понедельник, 29 июля 2013 г.

Assigning custom extensions to a language's syntax highlighting in Notepad++

When you open a file in notepad++ it will attempt to load syntax highlighting for the contents based on file extension.
If you use custom extension for one of the existing languages you can add the custom extension in Settings -> Styler Configurator. Select language and add the extension in "User extension" edit box. To add multiple extensions separate them using space.
You can also change syntax highlighting style by selecting a different language from language menu.

среда, 24 июля 2013 г.

Entity Framework SQL Server Default Value

            context.Database.ExecuteSqlCommand(
                 @"ALTER TABLE [dbo].[Users]
                    ADD DEFAULT(0) FOR [Balance]"
            );

Entity Framework 4.1 – One To One Mapping

In the snippet below you can see that a customer has an address property.
    public class Customer
    {
        public Customer()
        {
           Address = new Address();
        }
 
        public Guid Id { get; set; }
        public string Name { get; set; }
        public Address Address { get; set; }
        public Guid AddressId { get; set; }
    }
 
    public class Address
    {
        public Guid Id { get; set; }
        public string City { get; set; }
        public string Country { get; set; }
        public string Street { get; set; }
    }
The database that gets generated though defines this as a one to many relationship.
Which is not what you’re expecting, or is it? I haven’t defined any restrictions on the address class so indeed an address could be shared between multiple customers. Let’s change that.
    public class Customer
    {
        public Customer()
        {
           Address = new Address();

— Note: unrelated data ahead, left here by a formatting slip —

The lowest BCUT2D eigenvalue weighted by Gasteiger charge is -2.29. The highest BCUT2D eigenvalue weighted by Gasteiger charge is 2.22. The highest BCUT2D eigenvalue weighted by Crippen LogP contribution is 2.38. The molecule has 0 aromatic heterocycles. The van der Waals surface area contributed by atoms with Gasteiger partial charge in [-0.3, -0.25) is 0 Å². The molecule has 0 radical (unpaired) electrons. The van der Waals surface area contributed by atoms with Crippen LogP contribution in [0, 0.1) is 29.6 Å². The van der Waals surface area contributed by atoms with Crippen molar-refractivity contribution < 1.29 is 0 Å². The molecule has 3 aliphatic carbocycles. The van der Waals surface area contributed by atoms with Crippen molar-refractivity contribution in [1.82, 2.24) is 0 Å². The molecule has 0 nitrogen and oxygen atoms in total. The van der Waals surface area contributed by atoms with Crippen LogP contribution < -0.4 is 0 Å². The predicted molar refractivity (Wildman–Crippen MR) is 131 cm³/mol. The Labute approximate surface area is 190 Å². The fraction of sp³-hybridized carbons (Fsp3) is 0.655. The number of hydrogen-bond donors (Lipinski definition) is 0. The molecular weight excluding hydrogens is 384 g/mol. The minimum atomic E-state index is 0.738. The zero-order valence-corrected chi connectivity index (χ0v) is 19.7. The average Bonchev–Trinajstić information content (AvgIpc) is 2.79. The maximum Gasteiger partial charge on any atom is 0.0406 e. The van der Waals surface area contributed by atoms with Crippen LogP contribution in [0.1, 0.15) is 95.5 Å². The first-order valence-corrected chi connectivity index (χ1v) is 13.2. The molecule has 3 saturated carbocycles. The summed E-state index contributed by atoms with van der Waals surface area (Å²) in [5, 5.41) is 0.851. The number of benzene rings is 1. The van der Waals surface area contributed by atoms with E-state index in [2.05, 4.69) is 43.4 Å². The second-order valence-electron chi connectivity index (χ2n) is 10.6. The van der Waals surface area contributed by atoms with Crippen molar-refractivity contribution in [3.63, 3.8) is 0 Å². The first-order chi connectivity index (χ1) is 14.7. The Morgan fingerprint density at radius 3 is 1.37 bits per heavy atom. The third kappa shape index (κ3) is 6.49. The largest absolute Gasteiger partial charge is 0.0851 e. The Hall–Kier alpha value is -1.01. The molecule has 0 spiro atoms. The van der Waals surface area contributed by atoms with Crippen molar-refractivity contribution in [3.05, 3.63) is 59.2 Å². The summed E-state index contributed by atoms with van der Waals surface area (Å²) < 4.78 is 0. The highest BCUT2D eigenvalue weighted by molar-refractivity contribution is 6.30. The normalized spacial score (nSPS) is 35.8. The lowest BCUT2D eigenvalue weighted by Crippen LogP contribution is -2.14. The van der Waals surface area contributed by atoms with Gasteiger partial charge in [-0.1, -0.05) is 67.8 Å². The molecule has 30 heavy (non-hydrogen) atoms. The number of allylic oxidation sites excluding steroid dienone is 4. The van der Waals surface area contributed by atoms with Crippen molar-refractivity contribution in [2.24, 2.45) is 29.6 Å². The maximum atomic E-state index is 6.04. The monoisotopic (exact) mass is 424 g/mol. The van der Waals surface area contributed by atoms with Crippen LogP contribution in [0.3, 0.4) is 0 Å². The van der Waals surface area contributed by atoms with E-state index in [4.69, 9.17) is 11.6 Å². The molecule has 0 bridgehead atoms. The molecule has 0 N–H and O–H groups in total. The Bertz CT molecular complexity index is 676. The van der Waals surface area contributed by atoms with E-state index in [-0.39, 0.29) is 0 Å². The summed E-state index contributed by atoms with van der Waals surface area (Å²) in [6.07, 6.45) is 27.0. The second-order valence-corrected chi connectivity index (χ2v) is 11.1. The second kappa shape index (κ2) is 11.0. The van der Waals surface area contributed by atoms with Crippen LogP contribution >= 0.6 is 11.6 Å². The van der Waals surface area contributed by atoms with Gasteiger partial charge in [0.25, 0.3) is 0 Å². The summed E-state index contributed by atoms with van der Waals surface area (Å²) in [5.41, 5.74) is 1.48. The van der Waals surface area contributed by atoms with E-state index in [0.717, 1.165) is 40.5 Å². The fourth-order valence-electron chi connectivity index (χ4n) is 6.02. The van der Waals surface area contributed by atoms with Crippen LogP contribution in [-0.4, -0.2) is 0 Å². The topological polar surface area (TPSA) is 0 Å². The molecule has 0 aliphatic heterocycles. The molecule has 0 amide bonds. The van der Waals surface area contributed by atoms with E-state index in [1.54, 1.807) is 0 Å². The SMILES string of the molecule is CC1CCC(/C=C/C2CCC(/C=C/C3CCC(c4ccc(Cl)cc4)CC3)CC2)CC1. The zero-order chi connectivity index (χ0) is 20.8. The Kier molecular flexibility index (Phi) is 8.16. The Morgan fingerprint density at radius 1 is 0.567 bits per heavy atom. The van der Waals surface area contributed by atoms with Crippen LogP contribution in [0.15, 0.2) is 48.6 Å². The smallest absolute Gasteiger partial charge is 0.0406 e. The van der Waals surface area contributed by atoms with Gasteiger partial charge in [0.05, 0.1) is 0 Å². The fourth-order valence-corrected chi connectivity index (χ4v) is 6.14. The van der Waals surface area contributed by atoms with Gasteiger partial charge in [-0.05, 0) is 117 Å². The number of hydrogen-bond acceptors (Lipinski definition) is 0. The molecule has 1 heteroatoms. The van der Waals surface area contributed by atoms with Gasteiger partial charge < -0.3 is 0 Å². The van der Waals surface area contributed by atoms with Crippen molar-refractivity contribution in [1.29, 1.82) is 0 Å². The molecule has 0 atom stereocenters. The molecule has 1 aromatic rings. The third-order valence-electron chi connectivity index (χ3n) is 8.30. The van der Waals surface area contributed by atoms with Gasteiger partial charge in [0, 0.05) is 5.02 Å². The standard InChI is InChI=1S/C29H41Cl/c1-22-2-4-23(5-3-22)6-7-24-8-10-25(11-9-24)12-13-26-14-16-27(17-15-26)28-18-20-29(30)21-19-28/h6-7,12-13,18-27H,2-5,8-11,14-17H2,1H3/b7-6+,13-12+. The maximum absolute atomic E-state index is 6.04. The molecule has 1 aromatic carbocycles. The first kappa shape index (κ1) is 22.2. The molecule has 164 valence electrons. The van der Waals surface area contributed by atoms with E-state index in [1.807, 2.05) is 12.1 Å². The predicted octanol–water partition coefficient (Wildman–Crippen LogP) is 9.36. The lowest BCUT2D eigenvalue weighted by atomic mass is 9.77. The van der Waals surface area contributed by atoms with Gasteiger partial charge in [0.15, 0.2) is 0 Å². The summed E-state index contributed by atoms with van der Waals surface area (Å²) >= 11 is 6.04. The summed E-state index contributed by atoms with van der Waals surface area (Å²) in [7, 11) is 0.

}
 
        public Guid Id { get; set; }
        public string Name { get; set; }
        public Address Address { get; set; }
 
    }
 
    public class Address
    {
        public Guid Id { get; set; }
        public string City { get; set; }
        public string Country { get; set; }
        public string Street { get; set; }
        [Required]
        public Customer Customer { get; set; }
    }
I’ve added a navigation property from Address to Customer and marked the Customer property as required. This basically is telling EF that there is a one to one mapping between the two and the primary key of the customer should be used in the relationship. The primary key of the customer will also become the primary key of the address. If you did not add the required attribute you’ll get an invalidoperationexception saying that it’s unable to determine the principal end of an association.
You can also use the fluent api.
    public  class  CustomerContext
        : DbContext
    {
        public IDbSet<Customer> Customers { get; set; }
 
        protected override void OnModelCreating(DbModelBuilder modelBuilder)
        {
            modelBuilder.Entity<Address>().HasRequired(x => x.Customer);
            base.OnModelCreating(modelBuilder);
        }
 
    }
They both result in the same database structure.
What if both ends are required? A customer always has an address and an address always has a customer. Marking both ends as required will again result in the same exception as before.
In order to model this you have to use the fluent api and there are two ways to achieve the desired result.
    public  class  CustomerContext